Capcom’s booth, on the other hand, featured a handful of games that really stood out. There was a ridiculously long line of players waiting to get their hands on Marvel vs. Capcom 3, but I decided not to bother waiting hours in line to play it. The game looks like it’s going to be a lot of fun, though, and it seems to combine the tried-and-true Marvel vs. Capcom gameplay with some really slick 3D character models and backdrops. I’m sure it’ll sell by the truckload.

Don't Pass Me By!More interesting to me were the two DS titles Capcom had on display: Okamiden and Ghost Trick. Capcom sure seems to be proving the old axiom that some of the best games on any system always come near the end of its cycle. Sadly, with Marvel vs. Capcom 3 attracting everyone’s attention, the DS games seemed like they were being overlooked by attendees. But I played them and liked them, which is all that matters!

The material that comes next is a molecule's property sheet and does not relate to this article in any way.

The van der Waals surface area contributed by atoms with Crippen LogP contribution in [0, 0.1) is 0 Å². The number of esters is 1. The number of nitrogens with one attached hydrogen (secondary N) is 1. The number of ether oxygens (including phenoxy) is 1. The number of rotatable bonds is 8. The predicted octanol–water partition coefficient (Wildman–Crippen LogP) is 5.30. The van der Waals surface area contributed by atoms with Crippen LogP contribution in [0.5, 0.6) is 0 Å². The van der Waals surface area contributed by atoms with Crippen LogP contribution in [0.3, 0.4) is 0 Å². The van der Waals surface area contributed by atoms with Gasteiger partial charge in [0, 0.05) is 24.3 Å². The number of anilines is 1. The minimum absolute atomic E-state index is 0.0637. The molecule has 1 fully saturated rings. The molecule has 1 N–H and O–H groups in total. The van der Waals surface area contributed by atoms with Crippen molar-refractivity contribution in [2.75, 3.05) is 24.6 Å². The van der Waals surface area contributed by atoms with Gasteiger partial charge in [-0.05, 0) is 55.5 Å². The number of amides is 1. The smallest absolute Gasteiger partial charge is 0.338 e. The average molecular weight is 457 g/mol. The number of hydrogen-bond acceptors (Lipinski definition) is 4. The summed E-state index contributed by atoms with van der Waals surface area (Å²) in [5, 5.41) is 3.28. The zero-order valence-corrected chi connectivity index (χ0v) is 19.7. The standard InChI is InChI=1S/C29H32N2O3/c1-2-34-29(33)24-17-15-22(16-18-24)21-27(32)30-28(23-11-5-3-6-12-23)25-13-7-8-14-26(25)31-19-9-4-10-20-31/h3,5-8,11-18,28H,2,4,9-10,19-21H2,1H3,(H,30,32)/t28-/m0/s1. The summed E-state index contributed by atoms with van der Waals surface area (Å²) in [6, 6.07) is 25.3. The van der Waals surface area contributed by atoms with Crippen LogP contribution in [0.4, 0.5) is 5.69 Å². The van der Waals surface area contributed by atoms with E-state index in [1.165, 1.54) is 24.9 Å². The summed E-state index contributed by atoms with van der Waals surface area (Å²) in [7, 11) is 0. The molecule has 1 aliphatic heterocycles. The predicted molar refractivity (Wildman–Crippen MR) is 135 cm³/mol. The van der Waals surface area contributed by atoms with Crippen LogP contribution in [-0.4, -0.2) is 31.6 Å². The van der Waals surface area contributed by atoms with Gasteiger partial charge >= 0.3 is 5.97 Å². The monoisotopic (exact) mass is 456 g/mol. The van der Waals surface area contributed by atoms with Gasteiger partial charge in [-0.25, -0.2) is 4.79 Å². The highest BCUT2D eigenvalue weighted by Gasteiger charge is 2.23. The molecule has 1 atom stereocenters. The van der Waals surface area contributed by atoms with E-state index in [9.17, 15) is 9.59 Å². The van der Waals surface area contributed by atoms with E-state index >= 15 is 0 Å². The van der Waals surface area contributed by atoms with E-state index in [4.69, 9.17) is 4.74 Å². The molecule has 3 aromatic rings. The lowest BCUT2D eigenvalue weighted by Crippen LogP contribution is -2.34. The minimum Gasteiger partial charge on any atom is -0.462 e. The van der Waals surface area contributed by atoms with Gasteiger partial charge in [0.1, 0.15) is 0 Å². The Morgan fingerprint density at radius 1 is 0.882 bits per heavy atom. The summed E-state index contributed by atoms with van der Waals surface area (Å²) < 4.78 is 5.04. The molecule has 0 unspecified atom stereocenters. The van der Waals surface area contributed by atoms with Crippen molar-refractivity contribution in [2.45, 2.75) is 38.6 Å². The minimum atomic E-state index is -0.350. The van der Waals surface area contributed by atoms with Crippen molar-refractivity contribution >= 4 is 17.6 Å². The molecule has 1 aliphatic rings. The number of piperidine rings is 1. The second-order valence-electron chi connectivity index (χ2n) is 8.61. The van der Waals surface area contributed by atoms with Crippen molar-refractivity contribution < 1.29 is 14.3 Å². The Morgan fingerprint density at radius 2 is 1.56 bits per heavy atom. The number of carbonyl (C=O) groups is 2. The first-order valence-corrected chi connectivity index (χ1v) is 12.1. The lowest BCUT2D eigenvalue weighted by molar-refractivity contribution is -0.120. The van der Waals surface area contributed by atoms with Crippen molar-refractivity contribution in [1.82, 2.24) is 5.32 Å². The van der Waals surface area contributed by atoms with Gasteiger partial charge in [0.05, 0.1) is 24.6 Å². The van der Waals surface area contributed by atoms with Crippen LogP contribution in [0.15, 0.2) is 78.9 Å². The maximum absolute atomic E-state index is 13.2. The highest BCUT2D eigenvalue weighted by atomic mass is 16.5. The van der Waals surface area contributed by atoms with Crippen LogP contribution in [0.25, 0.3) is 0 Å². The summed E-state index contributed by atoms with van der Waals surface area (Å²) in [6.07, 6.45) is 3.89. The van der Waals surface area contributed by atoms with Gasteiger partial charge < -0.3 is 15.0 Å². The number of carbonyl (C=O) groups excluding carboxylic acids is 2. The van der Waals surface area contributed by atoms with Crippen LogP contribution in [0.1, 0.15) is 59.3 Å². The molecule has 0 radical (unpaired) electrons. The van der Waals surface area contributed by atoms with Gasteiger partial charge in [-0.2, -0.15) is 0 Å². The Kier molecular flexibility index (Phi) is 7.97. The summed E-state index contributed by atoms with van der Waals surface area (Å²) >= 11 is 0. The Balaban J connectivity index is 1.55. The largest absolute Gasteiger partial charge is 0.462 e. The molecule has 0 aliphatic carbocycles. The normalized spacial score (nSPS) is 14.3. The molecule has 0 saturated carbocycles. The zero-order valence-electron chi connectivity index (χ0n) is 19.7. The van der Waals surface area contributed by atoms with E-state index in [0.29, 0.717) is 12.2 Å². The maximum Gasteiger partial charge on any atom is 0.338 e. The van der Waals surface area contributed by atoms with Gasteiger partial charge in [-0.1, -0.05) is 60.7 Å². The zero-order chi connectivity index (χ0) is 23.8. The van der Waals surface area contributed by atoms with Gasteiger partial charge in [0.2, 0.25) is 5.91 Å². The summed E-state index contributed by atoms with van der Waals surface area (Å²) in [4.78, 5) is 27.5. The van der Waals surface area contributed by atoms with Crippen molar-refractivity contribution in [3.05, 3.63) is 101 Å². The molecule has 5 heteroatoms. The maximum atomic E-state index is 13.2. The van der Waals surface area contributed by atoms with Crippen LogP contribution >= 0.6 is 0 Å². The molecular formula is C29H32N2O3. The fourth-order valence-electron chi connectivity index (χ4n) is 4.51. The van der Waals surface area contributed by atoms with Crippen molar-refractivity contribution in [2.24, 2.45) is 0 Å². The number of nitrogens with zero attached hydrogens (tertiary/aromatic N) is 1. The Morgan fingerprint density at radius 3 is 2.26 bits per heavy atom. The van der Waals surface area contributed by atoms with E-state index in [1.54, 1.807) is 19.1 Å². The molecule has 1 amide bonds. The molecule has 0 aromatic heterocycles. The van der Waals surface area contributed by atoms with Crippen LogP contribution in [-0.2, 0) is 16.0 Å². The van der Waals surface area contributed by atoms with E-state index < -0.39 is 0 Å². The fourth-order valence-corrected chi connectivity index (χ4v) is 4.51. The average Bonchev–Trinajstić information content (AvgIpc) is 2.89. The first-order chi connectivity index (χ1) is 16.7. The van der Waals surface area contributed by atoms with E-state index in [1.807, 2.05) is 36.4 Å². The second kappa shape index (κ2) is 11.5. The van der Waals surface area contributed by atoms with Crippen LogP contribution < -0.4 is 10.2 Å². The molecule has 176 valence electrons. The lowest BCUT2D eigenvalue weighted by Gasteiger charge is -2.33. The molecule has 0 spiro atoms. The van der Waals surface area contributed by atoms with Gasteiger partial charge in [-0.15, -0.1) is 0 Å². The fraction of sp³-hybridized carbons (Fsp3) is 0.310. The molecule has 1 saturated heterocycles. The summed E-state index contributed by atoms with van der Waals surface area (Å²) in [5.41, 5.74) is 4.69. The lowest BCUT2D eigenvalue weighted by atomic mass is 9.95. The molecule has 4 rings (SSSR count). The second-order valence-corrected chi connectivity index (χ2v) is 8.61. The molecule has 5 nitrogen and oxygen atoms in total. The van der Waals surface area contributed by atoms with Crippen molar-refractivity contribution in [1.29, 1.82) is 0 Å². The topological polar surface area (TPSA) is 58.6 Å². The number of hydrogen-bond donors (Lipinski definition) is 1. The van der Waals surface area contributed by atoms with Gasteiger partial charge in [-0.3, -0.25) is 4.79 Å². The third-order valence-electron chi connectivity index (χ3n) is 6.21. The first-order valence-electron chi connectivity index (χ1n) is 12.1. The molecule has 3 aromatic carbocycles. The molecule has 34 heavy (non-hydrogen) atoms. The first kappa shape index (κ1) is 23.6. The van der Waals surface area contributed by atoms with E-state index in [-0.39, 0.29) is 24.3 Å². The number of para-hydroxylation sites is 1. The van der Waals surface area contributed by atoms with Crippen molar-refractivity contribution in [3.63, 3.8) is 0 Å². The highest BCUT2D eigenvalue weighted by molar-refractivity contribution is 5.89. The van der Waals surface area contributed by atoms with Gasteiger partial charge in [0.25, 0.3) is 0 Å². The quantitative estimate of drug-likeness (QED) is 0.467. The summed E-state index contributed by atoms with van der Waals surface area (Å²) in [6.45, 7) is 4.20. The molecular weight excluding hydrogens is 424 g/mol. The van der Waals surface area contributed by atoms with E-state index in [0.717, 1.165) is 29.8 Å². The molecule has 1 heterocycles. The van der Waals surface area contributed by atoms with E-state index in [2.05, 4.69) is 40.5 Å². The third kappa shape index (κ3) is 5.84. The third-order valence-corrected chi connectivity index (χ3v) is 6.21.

The DS’s touch screen makes Okamiden a perfect choice for the system in terms of the gameplay element of drawing shapes with the stylus, but I was more than a little taken aback by how nice the game’s visuals were. I consider Okami to be not only one of the most gorgeous games in the Playstation 2’s entire library, but in the entirety of video games, period. The DS certainly doesn’t have the horsepower of the Playstation 2, but I’ll be darned if Okamiden doesn’t look fantastic. That said, I can’t help but think how amazing Okamiden would look on the Playstation 3 or Xbox 360.